A building's layout honed by8architecture firms over3years' time
A building's layout honed
by8architecture firms
over3years' time
Embracing Change
Our motto is to not let ourselves be hemmed in by a given style. We deem self-repetition to be detrimental in matters of style.
All our projects are site-specific, dictated by a given site's distinctive context, environment, and culture. Inspired by sights and sounds, as well as the history of the site in question, our designs adhere to certain principles such as visual texture and straightforward geometrical design. Otherwise put, a given function may be achieved through simple lines.
Buildings are at the service of the space
The space always takes priority over the building
The Forbidden City, Beijing
The Forbidden City in Beijing consists of a series of courtyards and open spaces with palace buildings surrounding them. The whole palace complex is a veritable sequence of spaces, each one offering a different experience from the next.
Xiangjisi Temple, Hangzhou
The Xiangjisi Temple at the southern end of the Beijing–Hangzhou Grand Canal is a temple complex of considerable scale.

Its spatial design greatly resembles that of the Forbidden City in Beijing, situated on the opposite side of the Canal.

A clear spatial hierarchy exists inside the temple, which is composed of multiple courtyards and wing rooms, making for an orderly and symmetrical layout.

The temple's central axis runs parallel to the Beijing-Hangzhou Grand Canal, establishing a link between the two. Further testament to this are its steps, which one ascends in parallel to the canal.
Winland Center, Hangzhou
The philosophy inherent in the site's vast outdoor space is further integrated into a contemporary project.

Its modern shape and form resulting in an equally modern building.

This is what inspired the design of Hangzhou Winland Center.

The layout of the site feels square yet elongated. By extending outward from the site's central axis, we created multiple open spaces. This resulted in a floor plan with three courtyards, whose symmetrical and inch-perfect structure corresponds to that of Xiangjisi Temple.
Bernardo Fort-Brescia,
co-founder of architecture firm Arquitectonica
we are always thinking
What the next world needs
what are we going to solve
We seek a balance between history, present and future
In our capacity as architects, we are highly meticulous about ways to design a durable building alongside historical temple.
With the building's height as tall as planned in the original designs, we felt it would dwarf the adjacent temple. After assessing the potential impact of this height discrepancy, we believed the building had to be further removed from the temple.

We therefore decided on a 30-meter margin on the side adjacent to Xiangjisi Temple, so as to leave more 'breathing room' for the temple and lend visibility to the skyline. A truly unique feat.
This 30-meter margin determines the proportions of the site's final designs, while also affecting the utilization and the floor-area ratio of the remaining areas. This is the core difficulty we need to resolve in our designs.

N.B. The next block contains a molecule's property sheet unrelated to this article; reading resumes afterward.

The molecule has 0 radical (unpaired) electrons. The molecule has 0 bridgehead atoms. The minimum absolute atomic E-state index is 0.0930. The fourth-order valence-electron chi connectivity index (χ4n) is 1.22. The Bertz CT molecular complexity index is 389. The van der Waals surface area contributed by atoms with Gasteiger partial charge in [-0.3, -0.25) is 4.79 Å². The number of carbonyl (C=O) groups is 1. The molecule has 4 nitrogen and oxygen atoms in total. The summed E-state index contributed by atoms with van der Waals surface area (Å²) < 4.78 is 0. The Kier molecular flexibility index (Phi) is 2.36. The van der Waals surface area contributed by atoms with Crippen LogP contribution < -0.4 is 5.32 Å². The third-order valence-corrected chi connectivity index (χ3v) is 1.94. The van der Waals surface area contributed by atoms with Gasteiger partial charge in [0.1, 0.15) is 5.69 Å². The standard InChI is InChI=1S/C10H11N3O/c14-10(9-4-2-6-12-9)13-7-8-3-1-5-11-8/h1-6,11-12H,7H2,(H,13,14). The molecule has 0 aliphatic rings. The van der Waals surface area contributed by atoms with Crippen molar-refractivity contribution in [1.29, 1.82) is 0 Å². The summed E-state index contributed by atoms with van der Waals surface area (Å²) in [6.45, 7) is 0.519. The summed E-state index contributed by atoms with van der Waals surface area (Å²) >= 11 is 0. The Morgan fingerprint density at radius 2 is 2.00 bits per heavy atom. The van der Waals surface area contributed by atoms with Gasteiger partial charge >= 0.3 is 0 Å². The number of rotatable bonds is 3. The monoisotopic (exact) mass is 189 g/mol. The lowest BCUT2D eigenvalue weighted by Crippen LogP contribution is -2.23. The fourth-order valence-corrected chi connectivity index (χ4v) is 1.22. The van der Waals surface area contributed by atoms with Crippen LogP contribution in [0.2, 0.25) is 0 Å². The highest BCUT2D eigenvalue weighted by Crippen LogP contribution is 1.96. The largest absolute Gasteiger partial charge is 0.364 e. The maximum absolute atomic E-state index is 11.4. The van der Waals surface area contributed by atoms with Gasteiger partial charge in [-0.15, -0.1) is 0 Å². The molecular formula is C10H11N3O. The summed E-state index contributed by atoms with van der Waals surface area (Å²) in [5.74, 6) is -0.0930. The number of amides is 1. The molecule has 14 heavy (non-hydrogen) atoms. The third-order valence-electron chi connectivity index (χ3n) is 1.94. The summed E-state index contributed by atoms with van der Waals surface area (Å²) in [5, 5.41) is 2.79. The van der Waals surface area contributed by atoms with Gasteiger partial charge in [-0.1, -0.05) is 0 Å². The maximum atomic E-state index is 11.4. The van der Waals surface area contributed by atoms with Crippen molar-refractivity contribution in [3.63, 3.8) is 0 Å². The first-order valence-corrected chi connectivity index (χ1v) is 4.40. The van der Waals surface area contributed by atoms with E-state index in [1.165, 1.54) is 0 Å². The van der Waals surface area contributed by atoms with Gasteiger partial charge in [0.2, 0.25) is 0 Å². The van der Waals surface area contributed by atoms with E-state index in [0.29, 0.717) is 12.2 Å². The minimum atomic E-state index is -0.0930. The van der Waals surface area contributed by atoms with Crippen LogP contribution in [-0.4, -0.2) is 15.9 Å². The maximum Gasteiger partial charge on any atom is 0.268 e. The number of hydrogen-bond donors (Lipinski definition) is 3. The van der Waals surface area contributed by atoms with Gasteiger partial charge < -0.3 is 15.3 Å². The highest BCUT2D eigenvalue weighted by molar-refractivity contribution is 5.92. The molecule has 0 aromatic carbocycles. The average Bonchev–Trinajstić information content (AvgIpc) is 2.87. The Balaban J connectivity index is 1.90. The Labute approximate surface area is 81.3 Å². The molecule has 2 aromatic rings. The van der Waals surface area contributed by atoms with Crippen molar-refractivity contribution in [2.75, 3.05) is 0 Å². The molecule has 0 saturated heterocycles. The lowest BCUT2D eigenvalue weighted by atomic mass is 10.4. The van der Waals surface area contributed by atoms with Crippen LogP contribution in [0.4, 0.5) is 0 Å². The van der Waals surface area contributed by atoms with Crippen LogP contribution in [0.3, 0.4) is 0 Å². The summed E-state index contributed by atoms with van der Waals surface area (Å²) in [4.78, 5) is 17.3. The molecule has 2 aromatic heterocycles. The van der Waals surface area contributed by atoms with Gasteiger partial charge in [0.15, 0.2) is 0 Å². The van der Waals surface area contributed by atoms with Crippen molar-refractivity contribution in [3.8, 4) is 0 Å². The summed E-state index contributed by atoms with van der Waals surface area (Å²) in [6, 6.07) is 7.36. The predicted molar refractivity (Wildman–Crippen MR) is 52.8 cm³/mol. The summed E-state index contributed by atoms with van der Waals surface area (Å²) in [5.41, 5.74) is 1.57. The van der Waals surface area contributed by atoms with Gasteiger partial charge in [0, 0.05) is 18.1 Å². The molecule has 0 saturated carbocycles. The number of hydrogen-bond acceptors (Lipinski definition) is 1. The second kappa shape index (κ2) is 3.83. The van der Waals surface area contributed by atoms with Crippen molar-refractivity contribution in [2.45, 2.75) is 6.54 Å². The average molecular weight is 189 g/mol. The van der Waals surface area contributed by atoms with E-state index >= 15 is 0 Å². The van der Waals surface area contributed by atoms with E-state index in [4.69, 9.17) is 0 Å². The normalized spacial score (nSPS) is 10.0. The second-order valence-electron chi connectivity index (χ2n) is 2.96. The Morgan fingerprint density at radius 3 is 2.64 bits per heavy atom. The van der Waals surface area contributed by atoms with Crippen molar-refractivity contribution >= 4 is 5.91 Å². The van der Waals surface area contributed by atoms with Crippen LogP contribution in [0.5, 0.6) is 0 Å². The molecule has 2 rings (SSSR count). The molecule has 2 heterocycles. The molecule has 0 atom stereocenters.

On the side of the building adjacent to Xiangji Temple, we've designed a 'gallery street', which serves as a transition zone. This cluster of galleries runs parallel to Xiangji Temple, their highest point reaching as high as 9 meters, echoing the dimensions of the neighboring temple. Owing to their elegant atmosphere, these galleries have become an important highlight of the project.

We've further accentuated the open spaces of these low-rise galleries, to help highlight access to the Xiangjisi Temple. Interlinking both sites helps to increase the project's openness and vitality.
Hangzhou Winland Center
Not merely a commercial project
But also a culturally significant one
When it comes to design,
Myriad opportunities arise to create special moments
We are in pursuit of those 'aha-moments'
The office building is partitioned into seven sections: by dividing the main structure into seven equal parts, the towers end up looking more slender. I liken them to tree trunks that are grouped together, or a cluster of bushes, in which people are inclined to build treehouses or insert branches.
Segmenting the square-looking building into a cluster of blocks helps to mitigate the overshadowing effect of the building on its surroundings.
On three of the 'tree trunks', we designed transparent overhangs to help break through the confines of the main towers, allowing visitors to reach certain spots that would otherwise be inaccessible in a more conventional space. This helps people seize the moment, as if suspended or hovering in time.
Our objective was to create these favorable vantage points – 'boxes', if you will – from which people can observe the distinctive cultural ambiance of the building's surroundings. With different vantage points at varying heights and positions, these boxes offer splendid views of the neighborhoods, the canals, and a vibrant city imbued with culture and history.